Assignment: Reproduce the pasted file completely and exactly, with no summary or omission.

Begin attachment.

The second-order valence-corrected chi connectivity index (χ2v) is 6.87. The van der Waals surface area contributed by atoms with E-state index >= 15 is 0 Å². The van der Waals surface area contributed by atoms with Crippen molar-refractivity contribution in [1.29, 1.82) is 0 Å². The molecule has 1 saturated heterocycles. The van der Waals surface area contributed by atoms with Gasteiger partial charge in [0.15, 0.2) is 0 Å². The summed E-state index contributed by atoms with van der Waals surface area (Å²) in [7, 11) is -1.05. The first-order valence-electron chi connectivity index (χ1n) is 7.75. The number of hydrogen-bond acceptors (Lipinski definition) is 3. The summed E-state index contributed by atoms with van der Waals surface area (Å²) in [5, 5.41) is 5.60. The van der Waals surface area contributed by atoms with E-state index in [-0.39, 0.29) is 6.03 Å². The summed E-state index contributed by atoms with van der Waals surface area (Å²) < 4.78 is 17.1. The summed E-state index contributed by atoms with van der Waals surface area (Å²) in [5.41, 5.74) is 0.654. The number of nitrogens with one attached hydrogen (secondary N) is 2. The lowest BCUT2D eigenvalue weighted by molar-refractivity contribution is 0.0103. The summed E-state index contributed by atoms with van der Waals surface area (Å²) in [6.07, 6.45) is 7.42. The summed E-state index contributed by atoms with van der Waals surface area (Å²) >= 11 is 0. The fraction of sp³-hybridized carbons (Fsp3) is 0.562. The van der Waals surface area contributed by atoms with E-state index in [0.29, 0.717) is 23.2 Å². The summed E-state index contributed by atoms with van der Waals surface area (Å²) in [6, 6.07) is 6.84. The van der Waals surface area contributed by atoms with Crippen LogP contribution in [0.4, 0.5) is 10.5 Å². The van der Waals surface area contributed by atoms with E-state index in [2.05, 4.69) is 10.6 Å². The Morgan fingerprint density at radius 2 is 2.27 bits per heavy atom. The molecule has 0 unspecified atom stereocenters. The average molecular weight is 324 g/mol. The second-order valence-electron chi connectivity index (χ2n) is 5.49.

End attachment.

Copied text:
The second-order valence-corrected chi connectivity index (χ2v) is 6.87. The van der Waals surface area contributed by atoms with E-state index >= 15 is 0 Å². The van der Waals surface area contributed by atoms with Crippen molar-refractivity contribution in [1.29, 1.82) is 0 Å². The molecule has 1 saturated heterocycles. The van der Waals surface area contributed by atoms with Gasteiger partial charge in [0.15, 0.2) is 0 Å². The summed E-state index contributed by atoms with van der Waals surface area (Å²) in [7, 11) is -1.05. The first-order valence-electron chi connectivity index (χ1n) is 7.75. The number of hydrogen-bond acceptors (Lipinski definition) is 3. The summed E-state index contributed by atoms with van der Waals surface area (Å²) in [5, 5.41) is 5.60. The van der Waals surface area contributed by atoms with E-state index in [-0.39, 0.29) is 6.03 Å². The summed E-state index contributed by atoms with van der Waals surface area (Å²) < 4.78 is 17.1. The summed E-state index contributed by atoms with van der Waals surface area (Å²) in [5.41, 5.74) is 0.654. The number of nitrogens with one attached hydrogen (secondary N) is 2. The lowest BCUT2D eigenvalue weighted by molar-refractivity contribution is 0.0103. The summed E-state index contributed by atoms with van der Waals surface area (Å²) in [6.07, 6.45) is 7.42. The summed E-state index contributed by atoms with van der Waals surface area (Å²) >= 11 is 0. The fraction of sp³-hybridized carbons (Fsp3) is 0.562. The van der Waals surface area contributed by atoms with E-state index in [0.29, 0.717) is 23.2 Å². The summed E-state index contributed by atoms with van der Waals surface area (Å²) in [6, 6.07) is 6.84. The van der Waals surface area contributed by atoms with Crippen LogP contribution in [0.4, 0.5) is 10.5 Å². The van der Waals surface area contributed by atoms with E-state index in [2.05, 4.69) is 10.6 Å². The Morgan fingerprint density at radius 2 is 2.27 bits per heavy atom. The molecule has 0 unspecified atom stereocenters. The average molecular weight is 324 g/mol. The second-order valence-electron chi connectivity index (χ2n) is 5.49.